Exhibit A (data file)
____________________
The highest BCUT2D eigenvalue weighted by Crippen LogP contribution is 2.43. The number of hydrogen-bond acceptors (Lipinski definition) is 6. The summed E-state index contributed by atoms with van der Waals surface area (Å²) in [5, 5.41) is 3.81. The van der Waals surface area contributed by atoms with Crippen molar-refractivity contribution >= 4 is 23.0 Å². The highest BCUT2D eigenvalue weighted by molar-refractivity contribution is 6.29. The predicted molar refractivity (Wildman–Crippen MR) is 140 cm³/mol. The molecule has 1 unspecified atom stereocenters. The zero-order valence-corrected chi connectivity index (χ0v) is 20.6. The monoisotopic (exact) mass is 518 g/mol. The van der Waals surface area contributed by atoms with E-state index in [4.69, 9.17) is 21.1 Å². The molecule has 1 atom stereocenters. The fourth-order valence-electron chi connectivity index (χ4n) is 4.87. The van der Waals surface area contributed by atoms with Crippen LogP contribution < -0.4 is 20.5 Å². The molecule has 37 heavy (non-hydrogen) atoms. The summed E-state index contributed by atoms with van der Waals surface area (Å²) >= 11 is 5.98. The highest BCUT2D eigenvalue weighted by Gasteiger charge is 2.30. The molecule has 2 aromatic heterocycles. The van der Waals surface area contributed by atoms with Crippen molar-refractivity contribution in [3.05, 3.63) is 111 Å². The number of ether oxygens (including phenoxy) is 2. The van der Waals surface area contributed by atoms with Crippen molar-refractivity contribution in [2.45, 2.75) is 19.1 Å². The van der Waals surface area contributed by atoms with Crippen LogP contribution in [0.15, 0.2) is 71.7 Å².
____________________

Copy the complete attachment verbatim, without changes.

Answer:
The highest BCUT2D eigenvalue weighted by Crippen LogP contribution is 2.43. The number of hydrogen-bond acceptors (Lipinski definition) is 6. The summed E-state index contributed by atoms with van der Waals surface area (Å²) in [5, 5.41) is 3.81. The van der Waals surface area contributed by atoms with Crippen molar-refractivity contribution >= 4 is 23.0 Å². The highest BCUT2D eigenvalue weighted by molar-refractivity contribution is 6.29. The predicted molar refractivity (Wildman–Crippen MR) is 140 cm³/mol. The molecule has 1 unspecified atom stereocenters. The zero-order valence-corrected chi connectivity index (χ0v) is 20.6. The monoisotopic (exact) mass is 518 g/mol. The van der Waals surface area contributed by atoms with E-state index in [4.69, 9.17) is 21.1 Å². The molecule has 1 atom stereocenters. The fourth-order valence-electron chi connectivity index (χ4n) is 4.87. The van der Waals surface area contributed by atoms with Crippen LogP contribution < -0.4 is 20.5 Å². The molecule has 37 heavy (non-hydrogen) atoms. The summed E-state index contributed by atoms with van der Waals surface area (Å²) >= 11 is 5.98. The highest BCUT2D eigenvalue weighted by Gasteiger charge is 2.30. The molecule has 2 aromatic heterocycles. The van der Waals surface area contributed by atoms with Crippen molar-refractivity contribution in [3.05, 3.63) is 111 Å². The number of ether oxygens (including phenoxy) is 2. The van der Waals surface area contributed by atoms with Crippen molar-refractivity contribution in [2.45, 2.75) is 19.1 Å². The van der Waals surface area contributed by atoms with Crippen LogP contribution in [0.15, 0.2) is 71.7 Å².